“You boys armed?”

Skagway-1898-mayAbove, Skagway, Alaska circa 1898. Below, 2016.

Crowds

“You boys armed?”

That was the question, asked almost 45 years ago when Bob Keller and I walked into a small dark saloon in Skagway, Alaska. Our interrogator was a burly woman – yet sharp around the edges like a fine skinning knife. Her edges had been honed and tempered by years standing in the same spot, dealing with the rough and tumble of Alaska life.

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Depot in Whitehorse. Rail line to Skagway was completed in 1900.

I guess – no we did – look pretty scruffy after driving up the Alaska Highway from Dawson Creek to Whitehorse, a journey of just under 800 miles of mostly mud. Anyone in Whitehorse who had business in Skagway in those days bought a ticket on the White Pass and Yukon Route – a train that made the day-long trip over the White Pass with stops in Carcross and at Lake Bennett – and the only way you could get there from here.

“Yes,” I answered, thinking she must have been joking about our appearance, not guns.

“Well, you can’t drink in here if you’re armed.”

“Only kidding,” I replied. Her eyebrows shot up in a don’t-try-to-BS-me stare  that had me seeking cover. “No guns,” I reiterated.

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The Mounties required miners to bring a ton of food into the Yukon. They had a list of necessary goods every prospector had to have. They hauled their goods up the Chilkoot Pass, one pack at a time and piled them up until they had the lot.

“Open up them coats and raise your arms, Goddamn it!” Keller gave me a look. He was a strict bourbon man in those days and the paucity of that commodity in weeks of traveling through Canada had put him off his feed. And my banter was about to get between him and a bottle of Jack Daniels that gleamed behind the bar.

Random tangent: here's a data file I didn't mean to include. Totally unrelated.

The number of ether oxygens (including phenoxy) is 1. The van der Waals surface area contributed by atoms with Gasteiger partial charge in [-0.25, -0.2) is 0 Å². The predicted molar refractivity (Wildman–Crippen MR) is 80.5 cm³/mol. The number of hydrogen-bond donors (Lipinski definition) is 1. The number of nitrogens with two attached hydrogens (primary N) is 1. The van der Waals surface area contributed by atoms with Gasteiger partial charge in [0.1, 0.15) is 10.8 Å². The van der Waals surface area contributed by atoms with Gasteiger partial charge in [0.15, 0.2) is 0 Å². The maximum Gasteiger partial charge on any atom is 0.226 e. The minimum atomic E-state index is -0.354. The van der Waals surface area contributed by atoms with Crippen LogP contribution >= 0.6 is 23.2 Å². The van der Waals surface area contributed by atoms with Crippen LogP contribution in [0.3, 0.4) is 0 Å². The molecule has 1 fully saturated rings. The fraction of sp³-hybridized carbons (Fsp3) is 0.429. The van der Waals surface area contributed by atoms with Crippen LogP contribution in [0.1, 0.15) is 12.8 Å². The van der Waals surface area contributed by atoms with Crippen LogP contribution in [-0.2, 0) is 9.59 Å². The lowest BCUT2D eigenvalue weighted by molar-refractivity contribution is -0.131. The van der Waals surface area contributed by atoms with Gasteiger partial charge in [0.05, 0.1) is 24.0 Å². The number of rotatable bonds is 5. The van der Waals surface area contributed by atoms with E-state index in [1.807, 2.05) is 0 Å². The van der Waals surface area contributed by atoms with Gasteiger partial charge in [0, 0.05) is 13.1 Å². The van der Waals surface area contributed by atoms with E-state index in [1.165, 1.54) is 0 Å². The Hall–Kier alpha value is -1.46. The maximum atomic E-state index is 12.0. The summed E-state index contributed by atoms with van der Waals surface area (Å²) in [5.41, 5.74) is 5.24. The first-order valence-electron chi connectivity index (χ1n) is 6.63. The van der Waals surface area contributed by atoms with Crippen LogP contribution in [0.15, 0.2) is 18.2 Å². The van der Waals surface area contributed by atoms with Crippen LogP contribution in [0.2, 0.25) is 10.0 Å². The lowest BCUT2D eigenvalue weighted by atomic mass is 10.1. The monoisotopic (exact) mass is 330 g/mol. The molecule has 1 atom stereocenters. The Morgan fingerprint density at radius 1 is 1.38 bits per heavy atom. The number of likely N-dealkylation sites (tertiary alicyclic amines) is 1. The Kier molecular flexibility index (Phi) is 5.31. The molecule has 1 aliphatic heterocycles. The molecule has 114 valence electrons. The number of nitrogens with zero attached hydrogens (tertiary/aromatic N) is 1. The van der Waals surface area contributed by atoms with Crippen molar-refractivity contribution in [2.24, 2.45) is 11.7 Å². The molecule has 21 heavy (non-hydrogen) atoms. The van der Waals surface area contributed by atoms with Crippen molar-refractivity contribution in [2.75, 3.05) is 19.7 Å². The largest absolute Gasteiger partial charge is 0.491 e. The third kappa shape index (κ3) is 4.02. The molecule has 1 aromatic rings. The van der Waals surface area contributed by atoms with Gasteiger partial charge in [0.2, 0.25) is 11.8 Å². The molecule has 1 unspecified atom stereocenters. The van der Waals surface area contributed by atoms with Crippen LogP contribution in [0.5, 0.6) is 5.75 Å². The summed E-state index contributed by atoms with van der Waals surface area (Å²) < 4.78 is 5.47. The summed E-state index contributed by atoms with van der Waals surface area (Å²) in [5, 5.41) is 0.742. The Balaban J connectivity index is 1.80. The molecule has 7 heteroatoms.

The only other customer in the place lifted his face off the bar to watch. Our hostess stomped around to the customer side of the bar. “Raise em up, I said,” she ordered.

We did. No guns.

Welcome to Alaska. This was why two newly discharged U.S. Marines drove thousands of miles, from Southern California to the Yukon Territory. As far from civilization as we could get. Bob had his bourbon, and I ordered a scotch – always in good supply in Canada.

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Buildings shorn of paint…
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2016.

 

In 1971, Skagway was a couple of blocks of dilapidated buildings, long since shorn of paint by howling wind, salt air, snow and neglect. The fall air chilled to the bone. A few piles of snow melted slowly in the shadows of buildings. Standing in front of the old saloon, we could see Skagway Inlet a few hundred yards distant, and the steep mountains that squeezed town and inlet into a narrow crack of space.